Since our electrical system will be solar powered, not grid-tied, I’m not overly concerned with code stipulations about location and number of outlets (although, in most areas, we’re meeting or exceeding code). The wiring will be safe and functional. The wires are properly sized for the loads on each circuit. Actually, with our current system, we are only running an 1,100 watt inverter which is about 10 amps of power (it can surge to about 20 amps). So, other than the convenience of having different sections of the house on different circuits and possibly upgrading at some later date, there is actually little reason for multiple circuits.


Dave @ Transform My Home said...

Are you still able to run all the modern things like dishwasher, dryer, fridge, etc. It doesn't seem like very much power. I like the solar power instead of the grid. Good for you.


dp said...

We power lights, fans, refrigerator (converted chest freezer), washing machine, computer, sewing machine, iron (occasionally), and TV/DVD player -- all the things we're used to. We wash dishes by hand, hang dry laundry, and cook on wood cookstoves or an LP stove (sometimes). We worked on conserving our usage before we switched to solar power a little over a year ago. I'll move our current system to the new house before we move in.

Dave @ Transform My Home said...

That is awesome to be able to conserve like that. I'm sure we all could if we really tried. You can sell left over power back to the grid i believe.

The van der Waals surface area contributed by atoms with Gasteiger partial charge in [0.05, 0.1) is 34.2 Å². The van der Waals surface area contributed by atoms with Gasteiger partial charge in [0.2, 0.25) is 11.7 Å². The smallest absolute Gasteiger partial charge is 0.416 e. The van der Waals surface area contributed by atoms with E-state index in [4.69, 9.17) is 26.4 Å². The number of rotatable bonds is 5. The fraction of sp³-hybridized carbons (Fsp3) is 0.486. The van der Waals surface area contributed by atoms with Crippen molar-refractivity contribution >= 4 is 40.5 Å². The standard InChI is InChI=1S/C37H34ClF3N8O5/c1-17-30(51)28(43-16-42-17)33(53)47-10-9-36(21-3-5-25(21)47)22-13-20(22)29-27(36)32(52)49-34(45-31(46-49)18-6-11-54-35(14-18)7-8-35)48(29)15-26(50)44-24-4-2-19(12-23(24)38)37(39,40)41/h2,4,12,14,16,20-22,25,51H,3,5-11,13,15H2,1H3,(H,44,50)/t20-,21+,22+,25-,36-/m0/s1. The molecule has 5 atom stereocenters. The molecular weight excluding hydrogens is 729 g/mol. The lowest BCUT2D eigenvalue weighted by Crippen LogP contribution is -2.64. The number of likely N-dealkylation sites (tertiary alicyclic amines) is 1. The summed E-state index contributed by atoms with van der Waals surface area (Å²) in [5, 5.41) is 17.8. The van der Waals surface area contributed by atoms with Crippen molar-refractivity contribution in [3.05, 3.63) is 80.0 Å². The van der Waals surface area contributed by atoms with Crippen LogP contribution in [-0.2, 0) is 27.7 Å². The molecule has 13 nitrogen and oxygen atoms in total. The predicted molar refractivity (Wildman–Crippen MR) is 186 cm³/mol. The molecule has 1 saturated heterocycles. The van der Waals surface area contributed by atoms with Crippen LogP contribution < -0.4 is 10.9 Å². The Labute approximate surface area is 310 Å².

Jesse McLaughlin said...

Is this a big fire hazard? It just looks like you could start one awfully easy there...


dp said...

Jesse, are you referring to the wiring or the straw bale walls? The wiring isn't a fire hazard. The straw bale walls might be somewhat at this point in time since they aren't plastered on the inside yet. Once they are plastered, there is less fire risk/hazard than a stick framed house -- properly plastered straw bale walls are more fire resistant than traditional houses because of the density of the straw and the fact that they are sealed from air by the plaster.

Anonymous said...

I've been waiting to ask this. I am TOTALLY ignorant of these things. I wondered about the wiring in the straw. I've had a house fire so I'm overly sensitive to it. But sometimes wires loosen at the connections? Will the final setup of your wiring keep the outlets and wiring connections away from the actual bales - maybe they'll be mounted in the plaster part? Truly just curious - I know you have researched it all and would never endanger your family. Just looking for education here. And still following! Thanks again for sharing your work. Jennifer

dp said...

Jennifer, it's a good question. The wires in an through the straw bales are UF (underground feed), which is shielded for direct burial in ground. All of the connections are at the outlets and switches in the boxes, not in the bales themselves. I would imagine that even if there was a bad connection inside the bales, once they are plastered the environment would not be conducive to a fire because of the density of the bales and the lack of oxygen with the bales sealed in plaster. However, I've taken precautions to eliminate the possibilities.

Anonymous said...

I knew you had it covered. Thanks for explaining. Jennifer